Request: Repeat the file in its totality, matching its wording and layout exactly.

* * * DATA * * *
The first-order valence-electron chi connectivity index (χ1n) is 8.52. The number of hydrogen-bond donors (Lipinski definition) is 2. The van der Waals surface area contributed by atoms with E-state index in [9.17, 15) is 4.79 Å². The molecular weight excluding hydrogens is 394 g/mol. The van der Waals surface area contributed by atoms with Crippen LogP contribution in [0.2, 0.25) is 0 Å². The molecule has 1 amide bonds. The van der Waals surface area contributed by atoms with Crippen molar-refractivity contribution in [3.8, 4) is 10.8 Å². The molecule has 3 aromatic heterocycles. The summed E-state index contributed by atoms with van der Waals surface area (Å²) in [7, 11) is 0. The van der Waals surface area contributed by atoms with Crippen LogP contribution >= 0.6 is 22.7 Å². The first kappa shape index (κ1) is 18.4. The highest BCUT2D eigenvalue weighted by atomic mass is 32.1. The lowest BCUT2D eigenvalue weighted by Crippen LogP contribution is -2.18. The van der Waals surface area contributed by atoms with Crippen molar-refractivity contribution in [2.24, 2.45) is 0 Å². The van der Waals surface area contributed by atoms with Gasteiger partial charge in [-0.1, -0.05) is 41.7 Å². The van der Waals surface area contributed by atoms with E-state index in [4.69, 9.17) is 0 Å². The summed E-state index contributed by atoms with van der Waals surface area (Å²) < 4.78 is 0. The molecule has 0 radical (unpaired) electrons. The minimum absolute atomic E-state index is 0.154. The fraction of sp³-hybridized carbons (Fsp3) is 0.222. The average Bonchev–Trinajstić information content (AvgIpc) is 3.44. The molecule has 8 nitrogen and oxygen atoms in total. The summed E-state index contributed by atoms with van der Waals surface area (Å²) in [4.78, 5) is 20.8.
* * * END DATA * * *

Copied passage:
The first-order valence-electron chi connectivity index (χ1n) is 8.52. The number of hydrogen-bond donors (Lipinski definition) is 2. The van der Waals surface area contributed by atoms with E-state index in [9.17, 15) is 4.79 Å². The molecular weight excluding hydrogens is 394 g/mol. The van der Waals surface area contributed by atoms with Crippen LogP contribution in [0.2, 0.25) is 0 Å². The molecule has 1 amide bonds. The van der Waals surface area contributed by atoms with Crippen molar-refractivity contribution in [3.8, 4) is 10.8 Å². The molecule has 3 aromatic heterocycles. The summed E-state index contributed by atoms with van der Waals surface area (Å²) in [7, 11) is 0. The van der Waals surface area contributed by atoms with Crippen LogP contribution >= 0.6 is 22.7 Å². The first kappa shape index (κ1) is 18.4. The highest BCUT2D eigenvalue weighted by atomic mass is 32.1. The lowest BCUT2D eigenvalue weighted by Crippen LogP contribution is -2.18. The van der Waals surface area contributed by atoms with Crippen molar-refractivity contribution in [2.24, 2.45) is 0 Å². The van der Waals surface area contributed by atoms with Gasteiger partial charge in [-0.1, -0.05) is 41.7 Å². The van der Waals surface area contributed by atoms with E-state index in [4.69, 9.17) is 0 Å². The summed E-state index contributed by atoms with van der Waals surface area (Å²) < 4.78 is 0. The molecule has 0 radical (unpaired) electrons. The minimum absolute atomic E-state index is 0.154. The fraction of sp³-hybridized carbons (Fsp3) is 0.222. The average Bonchev–Trinajstić information content (AvgIpc) is 3.44. The molecule has 8 nitrogen and oxygen atoms in total. The summed E-state index contributed by atoms with van der Waals surface area (Å²) in [4.78, 5) is 20.8.